Taking risks with talents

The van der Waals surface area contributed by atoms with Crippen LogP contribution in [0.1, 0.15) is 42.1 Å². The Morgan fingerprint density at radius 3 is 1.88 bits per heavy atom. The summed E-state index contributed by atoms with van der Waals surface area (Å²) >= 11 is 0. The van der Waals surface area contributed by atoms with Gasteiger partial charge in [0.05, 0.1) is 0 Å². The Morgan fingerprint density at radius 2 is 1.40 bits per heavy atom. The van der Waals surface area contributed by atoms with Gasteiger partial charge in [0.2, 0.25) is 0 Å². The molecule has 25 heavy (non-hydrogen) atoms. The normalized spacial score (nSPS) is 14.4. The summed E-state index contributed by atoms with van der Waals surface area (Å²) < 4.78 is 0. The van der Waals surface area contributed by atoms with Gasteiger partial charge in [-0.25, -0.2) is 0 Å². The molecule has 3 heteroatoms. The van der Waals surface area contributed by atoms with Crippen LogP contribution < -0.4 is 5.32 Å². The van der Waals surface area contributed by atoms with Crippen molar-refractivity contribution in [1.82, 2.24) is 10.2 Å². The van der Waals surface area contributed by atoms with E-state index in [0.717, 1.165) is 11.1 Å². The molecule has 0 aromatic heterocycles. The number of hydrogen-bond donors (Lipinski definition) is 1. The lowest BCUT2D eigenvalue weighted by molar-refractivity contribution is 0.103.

first_img 8 Views   no discussions Share Tweet Sharing is caring! Image via: mong17.wordpress.comThe parable of the talents has always appeared to sanction a lack of fairness. The servant who receives the least and takes precautionary steps to keep it safe gets a thorough dressing down for his trouble; and the parable itself ends with the cryptic saying, that those who have will be given more, and from those who don’t have, even the little they have will be taken away.What was so wrong of the servant to play it safe? Perhaps he had little faith in banks or the stock market. He may have told himself: putting my money there is a risky business – who knows if the bank will fail or the market collapse (and of course both have done so): at least, in the ground I know where my money is, and I’m the one in control. This option is entirely risk-free.The real import of the parable lies just here, I think. It’s not really about finance or investments. In that world, prudence may be better than gambling, but what talents here refer to is our human potential, the basic endowment each of us receives from God. This is a matter of variety and diversity. Different people receive different things in different measures, less here, more there; one has this, another that. The real question is: how is any human potential actualized, whatever the amount received?It’s not by burying it or playing it safe. Human potential is realized by risking. The mostcommon risk that most people take, for instance, is getting married. What’s the risk here? They do not know what form the future will take. Speaking very strictly, the future is both unknown and unknowable. Why play around with it therefore? Isn’t it imprudent to mortgage one’s life to a future one can have no idea about? Isn’t it safer to hold back, to say yes, I know I love you, but I can’t tell what or where I will be in ten years time, whether I will be healthy or paralyzed, or a host of other things. Given that indeterminacy, isn’t it more prudent not to get into anything that speaks of permanence? Perhaps so, but if that’s your choice, where does it leave you? You remain solitary not only now but prospectively. A shadow is cast over the life you’ve had till then. In the words of the parable, that life is “taken away.”Consider again, someone feeling called to do something significant for others, to serve some cause larger than their own interests. We have had several examples of this in our own lifetime. Before embarking on their summons, perhaps even during the course of it, they must no doubt have asked themselves: why am I doing this? I have no idea where it will take me; I have no idea who will take it on; it may be just my private obsession, quite possibly a huge waste of time.Before you venture out, before you risk, you can’t see (you don’t see) anything. Or rather, what you see is in your heart – a location that’s equally invisible. So the temptation is to say: why not settle for a safer life, why put oneself through all the struggle, all the inevitable frustration? The person who feels called to something, however, and backs off, is like the man who put his talent in the ground. He’s playing it safe. Often such persons remain forever haunted by a road not taken, a dream unfulfilled, a possibility unexplored. And when they are, at such moments, the life they chose instead, that life is taken away.When the summons is obeyed, on the other hand, they find heightened life where they anticipated only frustration and trial. To him who has, more is thus given, and he will have even more than before. And from him who has not, even what he has is taken away.God gives us the human potential we’re all initially endowed with. This is our vocation in the most fundamental sense. We increase our endowment by risking, that is, losing ourselves (giving ourselves away), not by playing it safe. When you play it safe you think you have a handle on things, but things slip through your fingers; indeed, your own life slips through. When you risk on the other hand you find an amplified life, and the increase is always proportionate to the risk, twenty or fifty or a hundred fold. By: Father Henry Charles Phdcenter_img Share Share LocalNews Taking risks with talents by: – November 14, 2011last_img read more